Impact moling is used for the installation of small diameter pipes or cables using a pneumatic hammering tool. It is the simplest form of trenchless installation of pipelines for water, sewer, and gas under roads, sidewalks, embankments and other small crossings less than 45 m.
It works on the simple principle of displacing soil while installing the pipe. The impact mole consists of a steel tube powered by a compressor attached to a piston with a pneumatic hammer placed at the head of the casing. The impact mole is first positioned at the correct line and grade after which the compressor is activated, pushing the mole forward by the hammering action at the head.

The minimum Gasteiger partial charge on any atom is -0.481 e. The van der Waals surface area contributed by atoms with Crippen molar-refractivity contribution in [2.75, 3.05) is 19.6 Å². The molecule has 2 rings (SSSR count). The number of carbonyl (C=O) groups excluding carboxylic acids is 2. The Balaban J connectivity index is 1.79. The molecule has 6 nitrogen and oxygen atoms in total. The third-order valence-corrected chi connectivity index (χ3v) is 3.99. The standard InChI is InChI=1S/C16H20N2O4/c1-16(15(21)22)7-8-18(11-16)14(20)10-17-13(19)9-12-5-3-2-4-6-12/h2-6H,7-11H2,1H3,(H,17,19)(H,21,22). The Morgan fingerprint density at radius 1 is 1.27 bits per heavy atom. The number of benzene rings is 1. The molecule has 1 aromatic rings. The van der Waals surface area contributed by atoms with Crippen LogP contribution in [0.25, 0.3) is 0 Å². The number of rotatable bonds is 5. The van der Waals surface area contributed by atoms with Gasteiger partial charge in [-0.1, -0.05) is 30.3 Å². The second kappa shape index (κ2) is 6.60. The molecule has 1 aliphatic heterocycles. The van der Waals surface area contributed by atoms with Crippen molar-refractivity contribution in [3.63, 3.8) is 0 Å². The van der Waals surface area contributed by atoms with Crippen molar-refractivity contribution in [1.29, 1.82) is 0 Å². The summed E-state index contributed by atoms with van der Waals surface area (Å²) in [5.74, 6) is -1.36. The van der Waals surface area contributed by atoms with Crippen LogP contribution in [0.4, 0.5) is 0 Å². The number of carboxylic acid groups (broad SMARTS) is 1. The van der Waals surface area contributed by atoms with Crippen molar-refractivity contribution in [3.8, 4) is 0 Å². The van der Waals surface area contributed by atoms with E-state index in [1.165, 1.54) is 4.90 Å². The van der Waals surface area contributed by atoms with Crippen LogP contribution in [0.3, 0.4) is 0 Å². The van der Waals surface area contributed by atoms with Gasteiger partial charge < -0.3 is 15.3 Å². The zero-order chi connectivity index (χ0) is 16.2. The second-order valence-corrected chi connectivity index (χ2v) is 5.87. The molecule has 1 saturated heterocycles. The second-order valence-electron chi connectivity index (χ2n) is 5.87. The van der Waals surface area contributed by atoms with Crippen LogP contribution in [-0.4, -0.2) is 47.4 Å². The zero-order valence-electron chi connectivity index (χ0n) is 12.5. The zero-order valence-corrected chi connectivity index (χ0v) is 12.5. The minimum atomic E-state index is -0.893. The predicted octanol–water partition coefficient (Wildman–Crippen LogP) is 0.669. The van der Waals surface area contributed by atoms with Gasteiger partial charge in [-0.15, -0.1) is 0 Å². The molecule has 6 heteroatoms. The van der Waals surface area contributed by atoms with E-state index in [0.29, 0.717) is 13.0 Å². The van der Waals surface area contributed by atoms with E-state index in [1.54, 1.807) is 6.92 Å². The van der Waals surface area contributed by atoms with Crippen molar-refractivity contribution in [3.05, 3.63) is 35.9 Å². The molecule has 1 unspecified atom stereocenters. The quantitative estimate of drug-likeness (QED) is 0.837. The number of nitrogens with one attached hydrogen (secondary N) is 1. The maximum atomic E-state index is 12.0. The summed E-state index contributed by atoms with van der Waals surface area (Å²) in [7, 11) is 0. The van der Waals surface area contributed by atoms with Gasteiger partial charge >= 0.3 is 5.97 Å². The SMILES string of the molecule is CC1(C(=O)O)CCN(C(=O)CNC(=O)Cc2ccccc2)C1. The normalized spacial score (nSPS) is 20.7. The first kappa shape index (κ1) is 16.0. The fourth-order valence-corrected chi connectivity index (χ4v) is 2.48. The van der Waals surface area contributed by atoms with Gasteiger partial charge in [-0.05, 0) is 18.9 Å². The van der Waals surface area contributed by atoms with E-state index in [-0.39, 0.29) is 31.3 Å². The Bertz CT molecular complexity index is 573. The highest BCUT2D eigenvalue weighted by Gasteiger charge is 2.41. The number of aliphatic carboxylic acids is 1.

Once the borehole is completed, the product pipe is pulled in from the entrance shaft at the same time that the mole is extracted from the exit shaft.
One single drilling stage can open boreholes of diameters from 30 to 180 mm but with multiple stages this method can reach 200 to 250 mm diameters. This method requires, besides the corresponding updated drawings of existing services, some indirect location techniques such as georadar (GPR) and the electromagnetic services detector in order to avoid affecting them during drilling.
Impact moling works best in compressible soils conditions. There are both steerable and non-steerable types wich have different length ranges being able to achieve up to 60 m with steerable rigs. This technique is also known by other names such as soil displacement hammers, pneumatic impact moles, or piercing tools.